U.S. Insulin Prices Nine Times Higher Than Other Wealthy Nations

Pharmaceutical Information

Author: RAND Corporation
Published: 2024/02/01
Publication Type: Reports and Proceedings - Peer-Reviewed: Yes
Contents: Summary - Introduction - Main - Related

Synopsis: Gross price of insulin in the U.S. is over 9 times higher than 33 high-income comparison nations and prescription drug prices are 2.78 times higher. Insulin prices in the U.S. have been increasing for many years and are substantially higher than in other middle and high-income nations. Insulin is a drug most commonly used to control blood sugar levels in people who have insulin-dependent diabetes.

Introduction

Study 1: Insulin Prices in U.S. Are Nine Times Higher Than In Other Wealthy Nations

The gross price of insulin in the U.S. is more than nine times higher than in 33 high-income comparison nations, depending on type of insulin, some U.S. prices can be even higher, according to a new RAND report.

Main Digest

Although the cost differences of insulin between the U.S. and other nations varied depending on the comparison country and the type of insulin, U.S. prices were always higher - often five to 10 times higher - than those in other countries. The new report updates findings from earlier RAND work about U.S. insulin prices.

After accounting for rebates and other discounts often offered by drug manufacturers, the price of a unit of insulin remained 2.3 times higher in the U.S. than in comparison nations, according to the study.

"Insulin prices in the U.S. have been increasing for many years and are substantially higher than in other middle and high-income nations," said Andrew Mulcahy, the study's lead author and a senior health economist at RAND, a nonprofit research organization.

Insulin is a drug most commonly used to control blood sugar levels in people who have insulin-dependent diabetes. The drug is sold in many different forms, with different chemical properties and different duration of effects.

Insulin list prices in the United States have increased dramatically since the early 2010s. For example, one federal analysis found that the average U.S. wholesale-acquisition price for rapid-acting, long-acting, and short-acting insulin increased by 15% to 17% per year from 2012 to 2016.

Medicare enrollees' financial exposure to out-of-pocket spending for insulin is changing dramatically. Under the Inflation Reduction Act, insulin cost-sharing will be capped at $35 per month beginning in 2024. Congress also is considering proposals to extend the cap to individuals with employer or individual market coverage.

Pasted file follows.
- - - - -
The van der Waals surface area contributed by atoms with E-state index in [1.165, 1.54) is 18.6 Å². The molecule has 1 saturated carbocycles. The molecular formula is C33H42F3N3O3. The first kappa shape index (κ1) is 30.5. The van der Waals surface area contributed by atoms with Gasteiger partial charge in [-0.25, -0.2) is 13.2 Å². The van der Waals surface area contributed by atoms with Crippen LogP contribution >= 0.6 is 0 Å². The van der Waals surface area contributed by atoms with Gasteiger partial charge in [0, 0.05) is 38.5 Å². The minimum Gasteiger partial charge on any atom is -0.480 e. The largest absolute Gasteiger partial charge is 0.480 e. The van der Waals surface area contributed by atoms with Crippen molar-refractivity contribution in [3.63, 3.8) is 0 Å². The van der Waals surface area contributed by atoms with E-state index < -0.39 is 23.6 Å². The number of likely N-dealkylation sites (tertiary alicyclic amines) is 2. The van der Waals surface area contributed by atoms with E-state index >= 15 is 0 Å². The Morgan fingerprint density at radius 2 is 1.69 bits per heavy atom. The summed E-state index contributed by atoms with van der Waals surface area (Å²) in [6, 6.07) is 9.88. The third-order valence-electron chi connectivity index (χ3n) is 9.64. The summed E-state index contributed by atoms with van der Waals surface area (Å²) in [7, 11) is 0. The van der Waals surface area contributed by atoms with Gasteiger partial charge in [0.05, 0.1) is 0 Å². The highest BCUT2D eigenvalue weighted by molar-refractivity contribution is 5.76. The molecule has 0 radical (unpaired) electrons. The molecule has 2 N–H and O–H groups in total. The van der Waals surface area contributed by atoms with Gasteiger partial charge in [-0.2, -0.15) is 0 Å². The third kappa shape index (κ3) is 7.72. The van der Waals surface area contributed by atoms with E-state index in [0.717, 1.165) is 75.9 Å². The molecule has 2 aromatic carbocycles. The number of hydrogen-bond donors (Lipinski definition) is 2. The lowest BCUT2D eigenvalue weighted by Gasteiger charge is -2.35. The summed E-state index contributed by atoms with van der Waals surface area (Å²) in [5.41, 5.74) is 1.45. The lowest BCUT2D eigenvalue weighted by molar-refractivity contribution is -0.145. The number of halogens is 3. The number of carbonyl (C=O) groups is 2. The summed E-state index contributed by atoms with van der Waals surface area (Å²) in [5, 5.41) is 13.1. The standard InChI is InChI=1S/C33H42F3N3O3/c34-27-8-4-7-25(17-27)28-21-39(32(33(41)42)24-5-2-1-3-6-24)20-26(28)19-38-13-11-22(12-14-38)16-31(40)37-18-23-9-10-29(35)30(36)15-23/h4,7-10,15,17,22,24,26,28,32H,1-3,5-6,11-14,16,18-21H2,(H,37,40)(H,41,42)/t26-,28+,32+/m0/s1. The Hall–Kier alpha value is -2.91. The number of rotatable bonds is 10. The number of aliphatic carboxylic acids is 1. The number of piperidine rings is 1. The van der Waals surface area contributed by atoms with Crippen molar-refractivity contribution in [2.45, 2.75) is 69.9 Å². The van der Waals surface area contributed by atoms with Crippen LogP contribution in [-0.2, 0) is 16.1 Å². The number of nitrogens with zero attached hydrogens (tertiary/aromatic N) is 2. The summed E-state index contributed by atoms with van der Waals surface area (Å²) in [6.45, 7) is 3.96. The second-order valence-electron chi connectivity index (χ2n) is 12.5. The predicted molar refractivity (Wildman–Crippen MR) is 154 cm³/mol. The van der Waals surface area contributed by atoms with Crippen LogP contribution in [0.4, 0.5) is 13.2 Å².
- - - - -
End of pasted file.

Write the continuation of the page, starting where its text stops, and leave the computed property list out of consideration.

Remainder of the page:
RAND researchers compiled their estimates of international insulin prices by examining industry standard IQVIA MIDAS data on insulin sales and volume for 2017 through 2022, comparing the U.S. to 33 nations that belong to the Organisation for Economic Co-operation and Development (OECD).

The analysis presents separate comparisons using manufacturer gross prices, which may be more relevant to U.S. patients without drug coverage or otherwise paying out of pocket for insulin, and estimated manufacturer net prices after applying rebates paid by manufacturers.

The report presents volume and sales by type of insulin separately for the United States and 33 comparison OECD countries.

Researchers found that U.S. manufacturer gross prices per 100 international units of insulin were on average 9.71 times those in OECD comparison countries combined. After estimating gross-to-net discounts for insulins, U.S. net prices remained 2.33 times of those in comparison countries combined.

U.S. manufacturer gross prices ranged from 4.57 times those in Mexico to 37.99 times those in Turkey. Comparisons of U.S. insulin prices to prices in other countries were fairly constant from 2017 through 2022.

Study 2: US Prescription Drug Prices Are 2.78 Times Those In Other Wealthy Nations

Prescription drug prices in the U.S. are significantly higher than in other nations, with prices in the U.S. averaging 2.78 times those seen in 33 other nations, according to a new RAND report.

The gap between prices in the U.S. and other countries is even larger for brand-named drugs, with U.S. prices averaging 4.22 times those in comparison nations.

The RAND study found that prices for unbranded generic drugs - which account for 90% of prescription volume in the U.S. - are about 67% of the average cost in the comparison nations.